During a discussion on issues surrounding the pandemic with prominent health experts, Times Now anchor Navika Kumar seemed to go on a tirade against journalists for asking questions and turning “our guns against the people sitting on this dais”.
The discussion, broadcast during the channel’s prime time show NewsHour, was part of an to discuss ICMR director general Dr Balram Bhargava’s book – Going Viral, Making of Covaxin: The Inside Story published by Rupa Publications.
However, Navika, through a significant chunk of the broadcast, seemed to focus on getting the experts to speak against health reportage, and if they were “hurt” by the media, rather than the government’s handling of Covid-19. The scientists did not appear to take the bait and went on to congratulate the media for its “fair” reportage.
At one point, Navika spoke about “leaving behind” issues related to the pandemic.
The panel included Dr Krishna Ella, chairman of Bharat Biotech, Dr Balram Bhargava, Rajesh Bhushan, Union Health Secretary, Dr Randeep Guleria, Director of AIIMS Delhi, Dr Vinod K Paul, chief of India’s Covid task force, and K Vijayraghavan, principal scientific advisor to the Government of India.
A Delhi-based health journalist, who was present at the event at the India International Centre, said the discussion was more like “a celebratory wedding eulogising Covaxin rather than a serious, scientific discussion”. This happened on a day a that Covaxin efficacy stood at 50 percent.
When health reporters questioned the panel about the report, Ella and Bhargava said they haven’t “read the Lancet paper yet”.
According to the senior journalist, Navika’s suggestion to “leave behind” issues related to the pandemic was irresponsible.
“She is very apologetic and playful for a discussion as serious as this. The least they (Navika and the panel) could have done is acknowledge the lives lost...To put it behind us, to stop reporting the faults, to not ask necessary questions would be a disservice to journalism and the country,” said the journalist, adding that reportage would be archival material for future researchers when they study the pandemic.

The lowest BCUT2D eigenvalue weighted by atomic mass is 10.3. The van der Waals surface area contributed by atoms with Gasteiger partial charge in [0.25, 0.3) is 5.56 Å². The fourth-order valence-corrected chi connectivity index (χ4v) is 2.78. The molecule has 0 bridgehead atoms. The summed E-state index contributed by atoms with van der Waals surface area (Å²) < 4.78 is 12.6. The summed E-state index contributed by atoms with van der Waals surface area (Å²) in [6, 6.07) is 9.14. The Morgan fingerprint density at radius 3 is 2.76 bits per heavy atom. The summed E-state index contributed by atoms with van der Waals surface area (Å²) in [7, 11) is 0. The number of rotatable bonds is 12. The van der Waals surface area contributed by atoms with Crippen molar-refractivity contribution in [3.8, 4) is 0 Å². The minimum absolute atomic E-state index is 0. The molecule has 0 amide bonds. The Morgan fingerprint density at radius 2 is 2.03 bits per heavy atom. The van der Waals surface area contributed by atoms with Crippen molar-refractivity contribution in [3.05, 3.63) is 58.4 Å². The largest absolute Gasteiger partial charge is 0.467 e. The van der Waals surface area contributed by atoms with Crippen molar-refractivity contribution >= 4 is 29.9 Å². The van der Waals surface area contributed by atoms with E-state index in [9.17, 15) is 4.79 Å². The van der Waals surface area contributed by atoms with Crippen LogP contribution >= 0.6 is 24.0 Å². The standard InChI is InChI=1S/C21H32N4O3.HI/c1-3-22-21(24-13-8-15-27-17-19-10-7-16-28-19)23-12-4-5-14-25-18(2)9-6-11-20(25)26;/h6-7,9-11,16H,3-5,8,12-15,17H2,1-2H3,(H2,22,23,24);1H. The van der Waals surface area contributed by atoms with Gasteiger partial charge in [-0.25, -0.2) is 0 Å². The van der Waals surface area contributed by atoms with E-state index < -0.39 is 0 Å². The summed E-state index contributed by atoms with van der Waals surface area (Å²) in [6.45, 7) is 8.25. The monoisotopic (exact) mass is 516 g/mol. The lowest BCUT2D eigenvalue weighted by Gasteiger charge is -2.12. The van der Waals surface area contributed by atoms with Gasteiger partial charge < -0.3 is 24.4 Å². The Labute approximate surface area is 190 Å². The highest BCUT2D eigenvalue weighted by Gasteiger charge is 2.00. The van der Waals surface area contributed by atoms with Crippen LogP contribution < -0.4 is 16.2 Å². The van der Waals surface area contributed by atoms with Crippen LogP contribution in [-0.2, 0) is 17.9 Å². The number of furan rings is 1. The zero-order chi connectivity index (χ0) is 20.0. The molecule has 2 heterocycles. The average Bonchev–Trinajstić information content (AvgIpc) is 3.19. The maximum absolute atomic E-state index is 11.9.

“Country was bewildered, fearful, angry, had questions...the range of emotions they went through and the media had just one target﹘to turn our guns against the people sitting on this dais,” the Times Now anchor said.
Before breaking into a laugh, she told Dr Paul, “We’ve been nasty. We’ve been asking you all sorts of questions. You can beat us up if you want to.” Amid applause from the audience, she added, “All of society’s anger was directed at you, through the media.”
“We put in our blood and sweat and put out fact-based stories. Who is this ‘us’ that should be beaten up,” asked another health journalist based in Delhi. If questioning should lead to being beaten up, then I don’t know…I was very taken aback. I was really sad and angry.”
The health journalist, speaking on the condition of anonymity, objected to Navika’s suggestion to “beat us up if you want to”. “Doctors and journalists in this country are beaten up so regularly, for her to use this word so loosely is irresponsible.”